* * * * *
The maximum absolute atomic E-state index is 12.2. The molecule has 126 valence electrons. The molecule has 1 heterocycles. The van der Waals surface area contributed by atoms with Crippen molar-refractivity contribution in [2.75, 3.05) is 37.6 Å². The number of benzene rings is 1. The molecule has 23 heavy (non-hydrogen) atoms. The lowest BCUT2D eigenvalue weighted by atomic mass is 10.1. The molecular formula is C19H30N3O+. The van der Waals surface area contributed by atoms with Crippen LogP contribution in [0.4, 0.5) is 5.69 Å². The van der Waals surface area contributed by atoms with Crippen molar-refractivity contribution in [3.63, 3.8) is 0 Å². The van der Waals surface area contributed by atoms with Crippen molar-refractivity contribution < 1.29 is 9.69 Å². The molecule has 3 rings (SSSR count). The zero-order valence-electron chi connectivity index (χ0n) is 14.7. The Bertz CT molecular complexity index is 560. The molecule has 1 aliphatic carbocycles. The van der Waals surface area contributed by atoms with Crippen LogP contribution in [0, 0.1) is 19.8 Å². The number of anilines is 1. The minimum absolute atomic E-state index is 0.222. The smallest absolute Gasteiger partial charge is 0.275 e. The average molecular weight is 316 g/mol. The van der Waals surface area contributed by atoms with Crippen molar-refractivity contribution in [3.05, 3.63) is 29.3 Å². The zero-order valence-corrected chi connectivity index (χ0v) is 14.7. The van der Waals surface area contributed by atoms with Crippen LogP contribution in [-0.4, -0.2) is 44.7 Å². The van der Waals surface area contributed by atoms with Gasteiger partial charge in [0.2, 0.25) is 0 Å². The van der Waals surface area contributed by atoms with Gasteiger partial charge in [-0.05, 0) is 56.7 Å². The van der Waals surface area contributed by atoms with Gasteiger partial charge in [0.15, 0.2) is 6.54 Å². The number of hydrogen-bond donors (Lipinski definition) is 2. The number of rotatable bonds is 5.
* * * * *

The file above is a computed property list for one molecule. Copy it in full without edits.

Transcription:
The maximum absolute atomic E-state index is 12.2. The molecule has 126 valence electrons. The molecule has 1 heterocycles. The van der Waals surface area contributed by atoms with Crippen molar-refractivity contribution in [2.75, 3.05) is 37.6 Å². The number of benzene rings is 1. The molecule has 23 heavy (non-hydrogen) atoms. The lowest BCUT2D eigenvalue weighted by atomic mass is 10.1. The molecular formula is C19H30N3O+. The van der Waals surface area contributed by atoms with Crippen LogP contribution in [0.4, 0.5) is 5.69 Å². The van der Waals surface area contributed by atoms with Crippen molar-refractivity contribution in [3.63, 3.8) is 0 Å². The van der Waals surface area contributed by atoms with Crippen molar-refractivity contribution < 1.29 is 9.69 Å². The molecule has 3 rings (SSSR count). The zero-order valence-electron chi connectivity index (χ0n) is 14.7. The Bertz CT molecular complexity index is 560. The molecule has 1 aliphatic carbocycles. The van der Waals surface area contributed by atoms with Crippen LogP contribution in [0, 0.1) is 19.8 Å². The number of anilines is 1. The minimum absolute atomic E-state index is 0.222. The smallest absolute Gasteiger partial charge is 0.275 e. The average molecular weight is 316 g/mol. The van der Waals surface area contributed by atoms with Crippen molar-refractivity contribution in [3.05, 3.63) is 29.3 Å². The zero-order valence-corrected chi connectivity index (χ0v) is 14.7. The van der Waals surface area contributed by atoms with Crippen LogP contribution in [-0.4, -0.2) is 44.7 Å². The van der Waals surface area contributed by atoms with Gasteiger partial charge in [0.2, 0.25) is 0 Å². The van der Waals surface area contributed by atoms with Gasteiger partial charge in [-0.05, 0) is 56.7 Å². The van der Waals surface area contributed by atoms with Gasteiger partial charge in [0.15, 0.2) is 6.54 Å². The number of hydrogen-bond donors (Lipinski definition) is 2. The number of rotatable bonds is 5.